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Razor-sharp Professionalism: Your LinkedIn Photo is Ready for Download

Last night, I got an email from Centre for Student Involvement and Careers. The subject line was: Your LinkedIn Photo is Ready for Download.

On October 1st, 2014, the last day of UBC Career Days, I headed to the Party Room to get my photo taken for LinkedIn. As I walked into the room, a woman at the Build Your Career booth called out, “are you here for your LinkedIn shot? Please sign up here. Oh, also take a free razor! Here!”  and handed me a box of Gillette razor. It’s a razor for men. Sweet. I walk over to the back of the lineup for the LinkedIn shots. A girl walks in, and lines up behind me. Wait, she doesn’t get a razor? I look back to the booth again. The booth only hands out Gillette razors for him. “How inclusive,” I laugh internally.

But as I was waiting in the line, I had some thoughts of how that razor symbolizes our world’s problems in many ways.

Razors are marketed as a gender-based product.  Razors should be doing the same job for all genders – removing hair. But razors for women are typically pink, with floral designs slapped onto its package. Venus. Embrace. Goddess. Soleil Bella. Daisy. These are some of the brand names for razors for her. Razors for him? Power. Turbo. Magnum. Flex. Titanium.

Hmm. So maybe UBC was trying to be inclusive after all.

Another thought – razors help you look professional. That means we ought to be clean shaven in professional settings. It’s something we’re all used to, but why? Alright. Ten more people until my LinkedIn shot.

The guy in front of me is wearing a nice, clean, ironed white dress shirt. He probably shaved in the morning. The girl in front of him is wearing a black pantsuit. The girl in front of her, a tailored black dress. The dude in front of her, white dress shirt, shaved. This is starting to look like a pattern.

I remember the “ultimate tip” presenters give me when I go to interview preparation workshops.

They tell us, “And most important of all, be yourself!”


Here are some suggested dress codes:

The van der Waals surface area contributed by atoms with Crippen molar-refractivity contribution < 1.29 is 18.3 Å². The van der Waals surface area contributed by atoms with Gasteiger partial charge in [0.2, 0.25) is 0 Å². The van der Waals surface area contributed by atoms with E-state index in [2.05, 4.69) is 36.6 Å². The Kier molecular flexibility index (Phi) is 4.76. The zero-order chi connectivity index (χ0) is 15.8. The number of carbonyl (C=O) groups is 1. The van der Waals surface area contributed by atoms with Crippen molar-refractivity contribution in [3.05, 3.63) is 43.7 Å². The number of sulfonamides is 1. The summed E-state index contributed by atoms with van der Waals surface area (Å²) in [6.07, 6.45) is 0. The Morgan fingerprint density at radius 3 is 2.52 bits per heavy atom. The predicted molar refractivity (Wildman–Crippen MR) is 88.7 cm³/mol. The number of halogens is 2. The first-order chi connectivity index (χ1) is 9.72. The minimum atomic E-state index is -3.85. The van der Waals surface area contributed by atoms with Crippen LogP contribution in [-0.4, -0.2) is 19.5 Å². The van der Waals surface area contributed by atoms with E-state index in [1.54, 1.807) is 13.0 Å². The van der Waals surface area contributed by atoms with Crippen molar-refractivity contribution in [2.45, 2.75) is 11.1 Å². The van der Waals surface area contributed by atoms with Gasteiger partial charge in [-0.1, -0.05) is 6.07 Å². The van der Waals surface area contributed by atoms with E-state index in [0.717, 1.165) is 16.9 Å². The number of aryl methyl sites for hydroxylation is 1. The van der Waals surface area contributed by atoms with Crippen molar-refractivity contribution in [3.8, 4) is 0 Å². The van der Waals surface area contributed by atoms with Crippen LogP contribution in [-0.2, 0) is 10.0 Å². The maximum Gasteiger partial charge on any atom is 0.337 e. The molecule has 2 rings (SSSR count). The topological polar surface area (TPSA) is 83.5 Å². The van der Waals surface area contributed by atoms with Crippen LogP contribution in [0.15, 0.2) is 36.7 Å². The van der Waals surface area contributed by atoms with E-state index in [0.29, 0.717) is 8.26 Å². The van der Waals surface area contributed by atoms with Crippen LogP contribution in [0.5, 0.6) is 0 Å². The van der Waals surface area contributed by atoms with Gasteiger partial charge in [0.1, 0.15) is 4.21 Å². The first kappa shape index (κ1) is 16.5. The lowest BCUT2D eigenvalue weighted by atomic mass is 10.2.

“Gentlemen, wear a nice dress shirt. But you don’t want to look too casual, it isn’t professional.”
“Ladies, wear a nice pantsuit! It subtly shows your confidence and that you are ready to work!”
“They want to get to know the real you!”

“Don’t wear too much makeup! It is unprofessional!”
“Ladies, if you are going to wear a dress, make sure it’s a neutral color, and that it’s conservative!”
“Don’t show cleavage or show too much skin! It’s unprofessional!”
“Be yourself!”

“Remove any body piercings! It’s not professional!”
“Cover your tattoos!”
“No big bling or statement accessories! They are immature!”
“Show your personality! They want to get to know you!”

“Boys, you should shave.”
“And most important of all, remember to be yourself.”

Do you see where this is going?

Clothes, accessories, make up, beards, you name it – they are function as tools of personal expression.

How can I be “myself,” when I am constantly being showered with encouragement and instructions to fit into this mold of professional identity? It’s restricting, to say the least.

If the purpose of the interview is for the interviewers to get to know me, it must be restricting for them as well. How can they get to know me if I can’t freely express who I am, because I fear that I will appear “unprofessional”?

I walked into the LinkedIn Photo session, the Gillette Razor pack still clutched in my hand.

“Hi, nice to meet you,” I shake my hands with the cameraman.

“Alright Sam, I want you to give me a big smile, lean over to me as if you are having an enthusiastic conversation with me.”

I give my best professional smile, my upper body awkwardly twisted towards the cameraman.

I see the camera flash.